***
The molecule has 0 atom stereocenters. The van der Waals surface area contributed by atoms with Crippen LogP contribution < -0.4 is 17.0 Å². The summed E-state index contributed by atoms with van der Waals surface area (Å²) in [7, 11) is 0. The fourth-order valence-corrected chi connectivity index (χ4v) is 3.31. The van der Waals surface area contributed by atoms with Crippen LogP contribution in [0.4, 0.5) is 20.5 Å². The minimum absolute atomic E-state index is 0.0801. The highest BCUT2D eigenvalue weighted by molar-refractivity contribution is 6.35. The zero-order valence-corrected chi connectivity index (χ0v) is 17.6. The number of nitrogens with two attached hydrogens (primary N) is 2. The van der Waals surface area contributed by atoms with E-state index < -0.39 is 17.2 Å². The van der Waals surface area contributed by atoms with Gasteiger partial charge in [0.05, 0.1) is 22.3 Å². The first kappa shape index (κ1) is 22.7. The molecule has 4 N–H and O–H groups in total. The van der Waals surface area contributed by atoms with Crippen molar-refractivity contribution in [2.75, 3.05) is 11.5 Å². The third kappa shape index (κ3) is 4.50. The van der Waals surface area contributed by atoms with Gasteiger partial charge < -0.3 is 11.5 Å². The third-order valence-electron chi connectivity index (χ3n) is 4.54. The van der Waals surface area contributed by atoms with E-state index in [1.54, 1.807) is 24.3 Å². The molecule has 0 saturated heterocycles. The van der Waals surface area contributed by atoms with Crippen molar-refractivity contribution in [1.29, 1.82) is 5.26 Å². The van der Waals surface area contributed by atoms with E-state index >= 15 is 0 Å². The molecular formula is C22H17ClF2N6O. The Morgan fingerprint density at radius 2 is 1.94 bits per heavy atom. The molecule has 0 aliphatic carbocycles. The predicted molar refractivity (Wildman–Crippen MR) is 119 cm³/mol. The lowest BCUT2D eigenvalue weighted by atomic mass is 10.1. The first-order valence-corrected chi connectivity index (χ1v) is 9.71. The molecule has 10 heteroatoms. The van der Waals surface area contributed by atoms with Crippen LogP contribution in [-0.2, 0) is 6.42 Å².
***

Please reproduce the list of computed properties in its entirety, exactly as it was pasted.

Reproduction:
The molecule has 0 atom stereocenters. The van der Waals surface area contributed by atoms with Crippen LogP contribution < -0.4 is 17.0 Å². The summed E-state index contributed by atoms with van der Waals surface area (Å²) in [7, 11) is 0. The fourth-order valence-corrected chi connectivity index (χ4v) is 3.31. The van der Waals surface area contributed by atoms with Crippen LogP contribution in [0.4, 0.5) is 20.5 Å². The minimum absolute atomic E-state index is 0.0801. The highest BCUT2D eigenvalue weighted by molar-refractivity contribution is 6.35. The zero-order valence-corrected chi connectivity index (χ0v) is 17.6. The number of nitrogens with two attached hydrogens (primary N) is 2. The van der Waals surface area contributed by atoms with E-state index < -0.39 is 17.2 Å². The van der Waals surface area contributed by atoms with Gasteiger partial charge in [0.05, 0.1) is 22.3 Å². The first kappa shape index (κ1) is 22.7. The molecule has 4 N–H and O–H groups in total. The van der Waals surface area contributed by atoms with Crippen molar-refractivity contribution in [2.75, 3.05) is 11.5 Å². The third kappa shape index (κ3) is 4.50. The van der Waals surface area contributed by atoms with Gasteiger partial charge < -0.3 is 11.5 Å². The third-order valence-electron chi connectivity index (χ3n) is 4.54. The van der Waals surface area contributed by atoms with E-state index in [1.54, 1.807) is 24.3 Å². The molecule has 0 saturated heterocycles. The van der Waals surface area contributed by atoms with Crippen molar-refractivity contribution in [1.29, 1.82) is 5.26 Å². The van der Waals surface area contributed by atoms with E-state index >= 15 is 0 Å². The molecular formula is C22H17ClF2N6O. The Morgan fingerprint density at radius 2 is 1.94 bits per heavy atom. The molecule has 0 aliphatic carbocycles. The predicted molar refractivity (Wildman–Crippen MR) is 119 cm³/mol. The lowest BCUT2D eigenvalue weighted by atomic mass is 10.1. The first-order valence-corrected chi connectivity index (χ1v) is 9.71. The molecule has 10 heteroatoms. The van der Waals surface area contributed by atoms with Crippen LogP contribution in [-0.2, 0) is 6.42 Å².